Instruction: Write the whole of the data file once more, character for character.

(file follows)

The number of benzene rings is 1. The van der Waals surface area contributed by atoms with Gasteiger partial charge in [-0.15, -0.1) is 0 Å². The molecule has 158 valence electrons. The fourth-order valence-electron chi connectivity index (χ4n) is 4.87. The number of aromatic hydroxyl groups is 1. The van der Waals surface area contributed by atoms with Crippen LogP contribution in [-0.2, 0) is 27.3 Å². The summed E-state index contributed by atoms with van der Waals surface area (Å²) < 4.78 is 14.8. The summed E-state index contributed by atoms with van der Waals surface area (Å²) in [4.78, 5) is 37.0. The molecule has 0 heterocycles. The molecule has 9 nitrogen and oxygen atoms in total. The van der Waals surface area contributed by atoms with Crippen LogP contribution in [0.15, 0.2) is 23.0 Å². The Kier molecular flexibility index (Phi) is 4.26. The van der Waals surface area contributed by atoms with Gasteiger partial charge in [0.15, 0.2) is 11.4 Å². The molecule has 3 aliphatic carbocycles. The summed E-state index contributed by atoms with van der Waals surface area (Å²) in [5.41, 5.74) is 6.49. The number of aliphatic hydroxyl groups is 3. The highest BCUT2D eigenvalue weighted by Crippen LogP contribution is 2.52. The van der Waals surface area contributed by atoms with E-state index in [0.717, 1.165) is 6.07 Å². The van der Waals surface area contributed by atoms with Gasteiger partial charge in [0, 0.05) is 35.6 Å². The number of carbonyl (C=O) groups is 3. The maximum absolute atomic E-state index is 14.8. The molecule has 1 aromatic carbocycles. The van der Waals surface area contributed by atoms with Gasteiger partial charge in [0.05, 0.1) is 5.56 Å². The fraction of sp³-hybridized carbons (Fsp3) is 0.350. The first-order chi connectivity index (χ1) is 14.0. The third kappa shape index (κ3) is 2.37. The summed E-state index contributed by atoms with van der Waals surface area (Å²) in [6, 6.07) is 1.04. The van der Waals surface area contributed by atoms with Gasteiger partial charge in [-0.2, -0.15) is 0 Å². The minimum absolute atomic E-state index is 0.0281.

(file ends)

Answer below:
The number of benzene rings is 1. The van der Waals surface area contributed by atoms with Gasteiger partial charge in [-0.15, -0.1) is 0 Å². The molecule has 158 valence electrons. The fourth-order valence-electron chi connectivity index (χ4n) is 4.87. The number of aromatic hydroxyl groups is 1. The van der Waals surface area contributed by atoms with Crippen LogP contribution in [-0.2, 0) is 27.3 Å². The summed E-state index contributed by atoms with van der Waals surface area (Å²) < 4.78 is 14.8. The summed E-state index contributed by atoms with van der Waals surface area (Å²) in [4.78, 5) is 37.0. The molecule has 0 heterocycles. The molecule has 9 nitrogen and oxygen atoms in total. The van der Waals surface area contributed by atoms with Crippen LogP contribution in [0.15, 0.2) is 23.0 Å². The Kier molecular flexibility index (Phi) is 4.26. The van der Waals surface area contributed by atoms with Gasteiger partial charge in [0.15, 0.2) is 11.4 Å². The molecule has 3 aliphatic carbocycles. The summed E-state index contributed by atoms with van der Waals surface area (Å²) in [5.41, 5.74) is 6.49. The number of aliphatic hydroxyl groups is 3. The highest BCUT2D eigenvalue weighted by Crippen LogP contribution is 2.52. The van der Waals surface area contributed by atoms with E-state index in [0.717, 1.165) is 6.07 Å². The van der Waals surface area contributed by atoms with Gasteiger partial charge in [0, 0.05) is 35.6 Å². The number of carbonyl (C=O) groups is 3. The maximum absolute atomic E-state index is 14.8. The molecule has 1 aromatic carbocycles. The van der Waals surface area contributed by atoms with Gasteiger partial charge in [0.05, 0.1) is 5.56 Å². The fraction of sp³-hybridized carbons (Fsp3) is 0.350. The first-order chi connectivity index (χ1) is 14.0. The third kappa shape index (κ3) is 2.37. The summed E-state index contributed by atoms with van der Waals surface area (Å²) in [6, 6.07) is 1.04. The van der Waals surface area contributed by atoms with Gasteiger partial charge in [-0.2, -0.15) is 0 Å². The minimum absolute atomic E-state index is 0.0281.